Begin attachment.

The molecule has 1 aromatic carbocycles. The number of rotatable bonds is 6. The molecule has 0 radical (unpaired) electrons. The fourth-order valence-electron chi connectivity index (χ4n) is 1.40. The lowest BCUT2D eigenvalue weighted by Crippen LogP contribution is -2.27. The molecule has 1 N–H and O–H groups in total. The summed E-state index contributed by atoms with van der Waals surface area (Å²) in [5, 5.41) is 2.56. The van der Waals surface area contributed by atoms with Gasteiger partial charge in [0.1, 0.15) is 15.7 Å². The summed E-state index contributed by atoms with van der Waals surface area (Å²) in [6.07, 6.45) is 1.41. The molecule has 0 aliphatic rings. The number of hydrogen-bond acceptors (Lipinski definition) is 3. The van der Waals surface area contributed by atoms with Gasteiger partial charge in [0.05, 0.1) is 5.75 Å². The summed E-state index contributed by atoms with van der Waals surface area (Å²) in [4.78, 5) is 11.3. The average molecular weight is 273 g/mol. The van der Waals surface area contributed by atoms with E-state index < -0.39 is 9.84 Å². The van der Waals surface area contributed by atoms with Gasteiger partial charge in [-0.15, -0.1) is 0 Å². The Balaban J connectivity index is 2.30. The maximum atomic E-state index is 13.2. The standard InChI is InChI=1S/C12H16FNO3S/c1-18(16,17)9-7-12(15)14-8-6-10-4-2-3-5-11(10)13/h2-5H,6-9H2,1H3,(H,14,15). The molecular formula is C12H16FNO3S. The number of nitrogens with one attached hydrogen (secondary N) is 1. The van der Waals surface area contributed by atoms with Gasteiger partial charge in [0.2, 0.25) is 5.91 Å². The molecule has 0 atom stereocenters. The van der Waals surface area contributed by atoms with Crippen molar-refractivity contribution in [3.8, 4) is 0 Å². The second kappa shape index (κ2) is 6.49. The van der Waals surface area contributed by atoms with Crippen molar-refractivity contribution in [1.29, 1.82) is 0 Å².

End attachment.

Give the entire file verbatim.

The molecule has 1 aromatic carbocycles. The number of rotatable bonds is 6. The molecule has 0 radical (unpaired) electrons. The fourth-order valence-electron chi connectivity index (χ4n) is 1.40. The lowest BCUT2D eigenvalue weighted by Crippen LogP contribution is -2.27. The molecule has 1 N–H and O–H groups in total. The summed E-state index contributed by atoms with van der Waals surface area (Å²) in [5, 5.41) is 2.56. The van der Waals surface area contributed by atoms with Gasteiger partial charge in [0.1, 0.15) is 15.7 Å². The summed E-state index contributed by atoms with van der Waals surface area (Å²) in [6.07, 6.45) is 1.41. The molecule has 0 aliphatic rings. The number of hydrogen-bond acceptors (Lipinski definition) is 3. The van der Waals surface area contributed by atoms with Gasteiger partial charge in [0.05, 0.1) is 5.75 Å². The summed E-state index contributed by atoms with van der Waals surface area (Å²) in [4.78, 5) is 11.3. The average molecular weight is 273 g/mol. The van der Waals surface area contributed by atoms with E-state index < -0.39 is 9.84 Å². The van der Waals surface area contributed by atoms with Gasteiger partial charge in [-0.15, -0.1) is 0 Å². The Balaban J connectivity index is 2.30. The maximum atomic E-state index is 13.2. The standard InChI is InChI=1S/C12H16FNO3S/c1-18(16,17)9-7-12(15)14-8-6-10-4-2-3-5-11(10)13/h2-5H,6-9H2,1H3,(H,14,15). The molecular formula is C12H16FNO3S. The number of nitrogens with one attached hydrogen (secondary N) is 1. The van der Waals surface area contributed by atoms with Gasteiger partial charge in [0.2, 0.25) is 5.91 Å². The molecule has 0 atom stereocenters. The van der Waals surface area contributed by atoms with Crippen molar-refractivity contribution in [3.8, 4) is 0 Å². The second kappa shape index (κ2) is 6.49. The van der Waals surface area contributed by atoms with Crippen molar-refractivity contribution in [1.29, 1.82) is 0 Å².